In order to serve content on our website, we rely on advertising revenue which helps us to ensure that we continue to serve high quality unbiased journalism.
To know how to disable your Ad Blocker, please
Please refresh your page, once Ad Blocker is disabled
British Prime Minister David Cameron has asked his cabinet secretary to inquire into newly-released documents suggesting Margaret Thatcher government facilitated the Indian government in 1984 to plan Operation Bluestar against separatist Sikh militants hiding inside the Golden Temple.
Sikh groups in the UK and India reacted with outrage after the documents, discovered by a researcher, were immediately seized upon by Labour MP Tom Watson and leaders of the community.
A foreign office spokesman said last night, "These events led to a tragic loss of life and we understand the very legitimate concerns that these papers will raise. The PM has asked the cabinet secretary to look into this case urgently and establish the facts.”
The Network of Sikh Organisations, headed by Lord Indarjit Singh, said the Foreign and Commonwealth Office has accepted Indrajit’s offer to aid the investigation.
Expressing “shock” over the revelation, secretary general of Sikh Council UK Gurmel Singh said, “I am disappointed there could have been any involvement of the UK government and armed forces in planning the attack on the Golden Temple Complex.”
While claiming he will raise the issue in the House of Commons, Watson said, “In the year when Sikhs commemorate their role in the centenary of World War I and mourn for loved ones lost in the events of 1984, this latest revelation will be deeply felt.”
Virendra Sharma, a labour MP from Southall in West London, home to a large population of Sikhs, on said the people in his constituency were angry over the revelations.
“People are angry because it was not publicly known that Margaret Thatcher was helping the Indian government. It was wrong in principle to help other governments in such actions,” Sharma said.
The Operation Bluestar left around 600 people dead and deeply hurt the sentiments of the community. Five months after the operation, Indira Gandhi was assassinated by her Sikh bodyguards. Her assassination triggered an anti-Sikh pogrom, leaving more than 4,000 Sikhs dead.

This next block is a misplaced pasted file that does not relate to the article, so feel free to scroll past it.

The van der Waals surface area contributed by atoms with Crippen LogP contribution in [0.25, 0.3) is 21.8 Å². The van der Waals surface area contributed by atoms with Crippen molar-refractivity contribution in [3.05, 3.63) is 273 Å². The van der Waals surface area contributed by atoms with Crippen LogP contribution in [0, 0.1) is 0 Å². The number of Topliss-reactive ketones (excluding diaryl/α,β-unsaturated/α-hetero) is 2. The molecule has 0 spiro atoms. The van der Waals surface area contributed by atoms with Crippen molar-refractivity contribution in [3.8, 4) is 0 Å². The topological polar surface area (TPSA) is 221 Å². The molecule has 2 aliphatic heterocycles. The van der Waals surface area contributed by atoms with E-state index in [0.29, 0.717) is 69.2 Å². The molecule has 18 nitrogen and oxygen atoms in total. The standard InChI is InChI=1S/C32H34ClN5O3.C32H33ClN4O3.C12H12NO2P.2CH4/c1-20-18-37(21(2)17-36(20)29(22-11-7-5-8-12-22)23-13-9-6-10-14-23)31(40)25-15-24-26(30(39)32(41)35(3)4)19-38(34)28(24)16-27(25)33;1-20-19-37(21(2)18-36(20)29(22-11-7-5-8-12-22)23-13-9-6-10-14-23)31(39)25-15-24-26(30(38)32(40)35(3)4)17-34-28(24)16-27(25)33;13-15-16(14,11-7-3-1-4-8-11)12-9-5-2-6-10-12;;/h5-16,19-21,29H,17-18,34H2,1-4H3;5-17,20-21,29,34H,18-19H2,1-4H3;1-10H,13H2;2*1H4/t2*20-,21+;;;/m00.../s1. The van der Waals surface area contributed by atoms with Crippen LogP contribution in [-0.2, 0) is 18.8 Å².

Reacting to the controversy, Shiromani Gurdwara Parbandhak Committee president Avtar Singh Makkar said the UK's alleged involvement was condemnable and asked both British and Indian governments to offer an unconditional apology to Sikhs.
Senior BJP leader Arun Jaitley said it was time the government of India decided "to tell us the truth as to what the real facts were”.
“This would enable the people of India to conclude whether ‘Operation Blue Star’ was a strategic miscalculation,” he said in a Facebook post. The latest revelations have called into question the claims made by then government that the army was called in May, 1984 only after the talks with the militants had failed.
Delhi Sikh Gurdwara Managing Committee president Manjit Singh GK said the revelations have left no doubt that the “Congress created these conditions to marginalise Sikhs”.
Dr Pritpal Singh, coordinator of American Gurdwara Parbandhak Committee has asked the government of India to clear its stand on the issue.
Radical Sikh outfit Dal Khalsa has written a letter to Cameron, expressing its “pain, concern and anguish over the revelations" and urged the British government to make a “clear statement” on the issue.